For someone to complain that the "going to the ground" rule is confusing is an indication that they either a) don't really watch that much football, b) don't know/don't care what the rule is, c) are actively trying to not understand the rule as it is written, or d) are actively trying to advocate for the confusion.

I think the writer of article I linked to above falls into category C or D. Here's my twitter conversation with him:
me: D Freeman was falling down on his catch. Tate didn't fall until after the ball was gone. Different rule if going to the gournd
@jaybusbee: We've been told for years that all the player has to do is break the plan. What happens after shouldn't matter, right?
me: but what happens before he breaks the plane matters too, like has he actually made the catch yet. If he is going to the ground, he has to fulfill that rule before the "breaking the plan" rule applies, because he technically doesn't have possession until he fulfills the first rule.

Since Tate never went to the ground, this rule isn't even in the conversation. For a paid NFL commentator to further this narrative about the confusing "going to the ground" rule using the Tate catch as his example is a strong indication that he is actively trying to continue that narrative.
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jeremy.jpgJeremy - 8759 Posts
10/19/2015 @ 01:32:15 PM
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I think one could argue that the rule punishes plays, like Dez's in the Packer game, where the player has the wherewithal and the athleticism to do it all in one motion. Had the goalline not been there he likely would not have been doing that so ipso facto he meant to do it, which is is a conscious move. There's some subjectivity and room for debate here, but it still seems to too often boil down to when certain catch rules apply *at all* or not, which to me seems straight forward enough that the announcers should know by now.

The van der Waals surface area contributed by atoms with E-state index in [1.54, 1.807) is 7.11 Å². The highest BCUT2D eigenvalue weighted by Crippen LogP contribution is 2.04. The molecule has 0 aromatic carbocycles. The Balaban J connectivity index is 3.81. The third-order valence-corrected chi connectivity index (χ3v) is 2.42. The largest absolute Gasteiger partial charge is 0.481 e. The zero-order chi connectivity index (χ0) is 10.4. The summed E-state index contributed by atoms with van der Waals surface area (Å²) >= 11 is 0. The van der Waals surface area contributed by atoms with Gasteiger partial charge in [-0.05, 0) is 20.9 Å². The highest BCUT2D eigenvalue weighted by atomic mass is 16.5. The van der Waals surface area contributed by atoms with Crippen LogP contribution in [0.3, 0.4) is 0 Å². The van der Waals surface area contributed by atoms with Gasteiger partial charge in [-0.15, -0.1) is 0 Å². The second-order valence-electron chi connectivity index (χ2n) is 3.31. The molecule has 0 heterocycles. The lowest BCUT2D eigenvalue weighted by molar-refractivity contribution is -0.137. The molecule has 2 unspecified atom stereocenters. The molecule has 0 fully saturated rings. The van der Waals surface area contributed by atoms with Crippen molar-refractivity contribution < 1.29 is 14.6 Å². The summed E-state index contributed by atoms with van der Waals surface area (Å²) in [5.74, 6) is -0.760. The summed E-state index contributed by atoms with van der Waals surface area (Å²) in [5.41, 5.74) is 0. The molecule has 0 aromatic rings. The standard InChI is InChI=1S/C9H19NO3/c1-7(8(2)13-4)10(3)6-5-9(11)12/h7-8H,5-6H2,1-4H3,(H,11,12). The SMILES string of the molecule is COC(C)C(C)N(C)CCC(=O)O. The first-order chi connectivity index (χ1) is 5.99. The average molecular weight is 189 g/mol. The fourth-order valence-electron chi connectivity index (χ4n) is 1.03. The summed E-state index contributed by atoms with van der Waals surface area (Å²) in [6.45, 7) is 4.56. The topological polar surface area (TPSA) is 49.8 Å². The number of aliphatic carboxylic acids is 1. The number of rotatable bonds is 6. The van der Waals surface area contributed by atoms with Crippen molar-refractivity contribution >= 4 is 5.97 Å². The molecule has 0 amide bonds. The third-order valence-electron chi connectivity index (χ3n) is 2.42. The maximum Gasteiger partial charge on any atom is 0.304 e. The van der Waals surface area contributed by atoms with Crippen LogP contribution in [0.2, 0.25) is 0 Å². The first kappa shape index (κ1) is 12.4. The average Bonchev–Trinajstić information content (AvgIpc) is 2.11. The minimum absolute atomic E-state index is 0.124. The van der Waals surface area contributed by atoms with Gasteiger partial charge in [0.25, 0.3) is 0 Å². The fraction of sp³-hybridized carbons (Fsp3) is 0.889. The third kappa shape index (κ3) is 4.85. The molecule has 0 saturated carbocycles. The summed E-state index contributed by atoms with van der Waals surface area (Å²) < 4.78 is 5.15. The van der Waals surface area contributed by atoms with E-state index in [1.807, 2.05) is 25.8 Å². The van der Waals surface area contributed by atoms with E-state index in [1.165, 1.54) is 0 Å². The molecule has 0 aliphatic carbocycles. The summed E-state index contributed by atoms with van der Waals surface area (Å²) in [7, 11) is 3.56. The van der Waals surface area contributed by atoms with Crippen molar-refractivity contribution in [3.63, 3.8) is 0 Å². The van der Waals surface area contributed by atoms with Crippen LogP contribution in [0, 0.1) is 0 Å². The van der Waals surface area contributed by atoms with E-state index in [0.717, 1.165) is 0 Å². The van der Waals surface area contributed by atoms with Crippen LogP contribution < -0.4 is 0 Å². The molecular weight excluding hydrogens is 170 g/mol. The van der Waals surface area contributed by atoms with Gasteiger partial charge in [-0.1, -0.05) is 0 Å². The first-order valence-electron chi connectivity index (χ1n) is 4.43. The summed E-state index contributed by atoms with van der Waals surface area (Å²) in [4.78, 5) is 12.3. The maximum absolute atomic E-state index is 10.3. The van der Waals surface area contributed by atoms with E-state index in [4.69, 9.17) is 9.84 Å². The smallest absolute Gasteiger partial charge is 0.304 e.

But again here, what makes this rule "confusing" is trying to appease people. This rule would be much simpler to officiate if what it was was "you have to maintain control, period." The problem is we want those times where a guy catches himself from falling for 3 stumbling steps before eating shit and dropping the ball to be called a catch. So then what happens at 2, 1, or none? How much of a reach does it take to display intention? We get so caught up in "what would happen if someone lost the Super Bowl because a player stumbled 50 steps before falling down field and dropped the ball?" we ignore the much greater and frequent implications of doing it the other way.

Here would be a simpler rule (still riddled with what-ifs, but simpler). Whistles stop the defenders as normal. In order to be a catch you have to standup holding the ball and hold it there for 1 Mississippi. Carrying the ball back to the huddle counts. If at any point the ball hits the ground it's not a catch. If you're going to the ground (or even not) be careful, and if you're not careful, then too bad. (We could even probably use high precision tracking tools to determine the elevation of the ball in this day and age. Though that's neither here nor there.)